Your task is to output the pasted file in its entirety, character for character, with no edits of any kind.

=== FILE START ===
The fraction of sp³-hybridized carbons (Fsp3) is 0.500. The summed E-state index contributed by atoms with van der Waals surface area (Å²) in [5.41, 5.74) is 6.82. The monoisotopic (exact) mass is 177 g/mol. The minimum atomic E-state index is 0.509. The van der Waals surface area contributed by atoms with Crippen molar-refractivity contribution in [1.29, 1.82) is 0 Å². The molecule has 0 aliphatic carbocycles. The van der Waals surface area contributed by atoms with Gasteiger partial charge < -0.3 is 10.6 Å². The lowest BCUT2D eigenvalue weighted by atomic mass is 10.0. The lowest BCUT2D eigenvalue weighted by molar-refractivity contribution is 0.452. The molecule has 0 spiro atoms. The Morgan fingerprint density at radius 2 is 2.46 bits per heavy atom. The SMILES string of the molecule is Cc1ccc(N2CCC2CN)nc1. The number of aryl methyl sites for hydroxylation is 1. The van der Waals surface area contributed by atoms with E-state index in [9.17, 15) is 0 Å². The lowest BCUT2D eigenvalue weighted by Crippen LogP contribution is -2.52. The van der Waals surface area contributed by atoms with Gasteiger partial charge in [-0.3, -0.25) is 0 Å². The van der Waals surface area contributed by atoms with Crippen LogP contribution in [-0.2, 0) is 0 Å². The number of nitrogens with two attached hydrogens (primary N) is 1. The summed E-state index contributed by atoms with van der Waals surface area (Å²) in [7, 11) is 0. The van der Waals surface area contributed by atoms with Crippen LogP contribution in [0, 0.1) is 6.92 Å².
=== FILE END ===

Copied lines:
The fraction of sp³-hybridized carbons (Fsp3) is 0.500. The summed E-state index contributed by atoms with van der Waals surface area (Å²) in [5.41, 5.74) is 6.82. The monoisotopic (exact) mass is 177 g/mol. The minimum atomic E-state index is 0.509. The van der Waals surface area contributed by atoms with Crippen molar-refractivity contribution in [1.29, 1.82) is 0 Å². The molecule has 0 aliphatic carbocycles. The van der Waals surface area contributed by atoms with Gasteiger partial charge < -0.3 is 10.6 Å². The lowest BCUT2D eigenvalue weighted by atomic mass is 10.0. The lowest BCUT2D eigenvalue weighted by molar-refractivity contribution is 0.452. The molecule has 0 spiro atoms. The Morgan fingerprint density at radius 2 is 2.46 bits per heavy atom. The SMILES string of the molecule is Cc1ccc(N2CCC2CN)nc1. The number of aryl methyl sites for hydroxylation is 1. The van der Waals surface area contributed by atoms with E-state index in [9.17, 15) is 0 Å². The lowest BCUT2D eigenvalue weighted by Crippen LogP contribution is -2.52. The van der Waals surface area contributed by atoms with Gasteiger partial charge in [-0.3, -0.25) is 0 Å². The van der Waals surface area contributed by atoms with Crippen LogP contribution in [-0.2, 0) is 0 Å². The number of nitrogens with two attached hydrogens (primary N) is 1. The summed E-state index contributed by atoms with van der Waals surface area (Å²) in [7, 11) is 0. The van der Waals surface area contributed by atoms with Crippen LogP contribution in [0, 0.1) is 6.92 Å².